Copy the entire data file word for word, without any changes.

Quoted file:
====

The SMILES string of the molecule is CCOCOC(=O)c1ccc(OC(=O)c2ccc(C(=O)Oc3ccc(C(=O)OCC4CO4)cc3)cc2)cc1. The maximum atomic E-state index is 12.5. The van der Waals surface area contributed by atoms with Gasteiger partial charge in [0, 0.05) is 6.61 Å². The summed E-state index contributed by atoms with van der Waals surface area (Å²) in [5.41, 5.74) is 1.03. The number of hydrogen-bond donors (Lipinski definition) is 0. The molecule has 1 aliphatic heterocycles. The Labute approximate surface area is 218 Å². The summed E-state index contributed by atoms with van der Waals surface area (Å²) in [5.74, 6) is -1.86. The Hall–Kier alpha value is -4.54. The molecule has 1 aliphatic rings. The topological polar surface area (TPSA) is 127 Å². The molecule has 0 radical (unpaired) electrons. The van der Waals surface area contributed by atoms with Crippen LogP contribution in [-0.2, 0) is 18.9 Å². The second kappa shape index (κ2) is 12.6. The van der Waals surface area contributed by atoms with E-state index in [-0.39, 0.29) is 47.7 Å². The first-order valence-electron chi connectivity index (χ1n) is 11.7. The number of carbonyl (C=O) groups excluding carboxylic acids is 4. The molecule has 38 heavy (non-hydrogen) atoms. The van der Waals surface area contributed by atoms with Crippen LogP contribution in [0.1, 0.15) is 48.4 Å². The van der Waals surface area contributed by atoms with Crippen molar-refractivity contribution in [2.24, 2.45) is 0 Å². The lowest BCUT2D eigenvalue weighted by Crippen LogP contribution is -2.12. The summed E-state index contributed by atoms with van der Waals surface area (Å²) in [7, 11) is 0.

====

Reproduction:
The SMILES string of the molecule is CCOCOC(=O)c1ccc(OC(=O)c2ccc(C(=O)Oc3ccc(C(=O)OCC4CO4)cc3)cc2)cc1. The maximum atomic E-state index is 12.5. The van der Waals surface area contributed by atoms with Gasteiger partial charge in [0, 0.05) is 6.61 Å². The summed E-state index contributed by atoms with van der Waals surface area (Å²) in [5.41, 5.74) is 1.03. The number of hydrogen-bond donors (Lipinski definition) is 0. The molecule has 1 aliphatic heterocycles. The Labute approximate surface area is 218 Å². The summed E-state index contributed by atoms with van der Waals surface area (Å²) in [5.74, 6) is -1.86. The Hall–Kier alpha value is -4.54. The molecule has 1 aliphatic rings. The topological polar surface area (TPSA) is 127 Å². The molecule has 0 radical (unpaired) electrons. The van der Waals surface area contributed by atoms with Crippen LogP contribution in [-0.2, 0) is 18.9 Å². The second kappa shape index (κ2) is 12.6. The van der Waals surface area contributed by atoms with E-state index in [-0.39, 0.29) is 47.7 Å². The first-order valence-electron chi connectivity index (χ1n) is 11.7. The number of carbonyl (C=O) groups excluding carboxylic acids is 4. The molecule has 38 heavy (non-hydrogen) atoms. The van der Waals surface area contributed by atoms with Crippen LogP contribution in [0.1, 0.15) is 48.4 Å². The van der Waals surface area contributed by atoms with Crippen molar-refractivity contribution in [2.24, 2.45) is 0 Å². The lowest BCUT2D eigenvalue weighted by Crippen LogP contribution is -2.12. The summed E-state index contributed by atoms with van der Waals surface area (Å²) in [7, 11) is 0.